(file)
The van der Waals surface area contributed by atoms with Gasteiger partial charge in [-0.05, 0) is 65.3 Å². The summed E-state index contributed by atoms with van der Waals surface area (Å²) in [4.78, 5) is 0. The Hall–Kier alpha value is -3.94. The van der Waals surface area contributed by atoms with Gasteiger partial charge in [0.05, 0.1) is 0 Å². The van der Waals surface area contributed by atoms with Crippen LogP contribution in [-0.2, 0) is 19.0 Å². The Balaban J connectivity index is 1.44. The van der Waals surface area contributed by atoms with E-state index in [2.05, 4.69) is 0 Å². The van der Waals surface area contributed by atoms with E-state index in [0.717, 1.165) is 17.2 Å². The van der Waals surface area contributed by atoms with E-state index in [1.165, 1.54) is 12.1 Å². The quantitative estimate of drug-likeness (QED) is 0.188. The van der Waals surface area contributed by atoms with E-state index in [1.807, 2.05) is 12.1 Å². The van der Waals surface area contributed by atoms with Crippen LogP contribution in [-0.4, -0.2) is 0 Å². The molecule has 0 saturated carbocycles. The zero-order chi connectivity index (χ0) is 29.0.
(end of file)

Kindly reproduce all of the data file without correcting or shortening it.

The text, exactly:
The van der Waals surface area contributed by atoms with Gasteiger partial charge in [-0.05, 0) is 65.3 Å². The summed E-state index contributed by atoms with van der Waals surface area (Å²) in [4.78, 5) is 0. The Hall–Kier alpha value is -3.94. The van der Waals surface area contributed by atoms with Gasteiger partial charge in [0.05, 0.1) is 0 Å². The van der Waals surface area contributed by atoms with Crippen LogP contribution in [-0.2, 0) is 19.0 Å². The Balaban J connectivity index is 1.44. The van der Waals surface area contributed by atoms with E-state index in [2.05, 4.69) is 0 Å². The van der Waals surface area contributed by atoms with E-state index in [0.717, 1.165) is 17.2 Å². The van der Waals surface area contributed by atoms with E-state index in [1.165, 1.54) is 12.1 Å². The quantitative estimate of drug-likeness (QED) is 0.188. The van der Waals surface area contributed by atoms with E-state index in [1.807, 2.05) is 12.1 Å². The van der Waals surface area contributed by atoms with Crippen LogP contribution in [-0.4, -0.2) is 0 Å². The molecule has 0 saturated carbocycles. The zero-order chi connectivity index (χ0) is 29.0.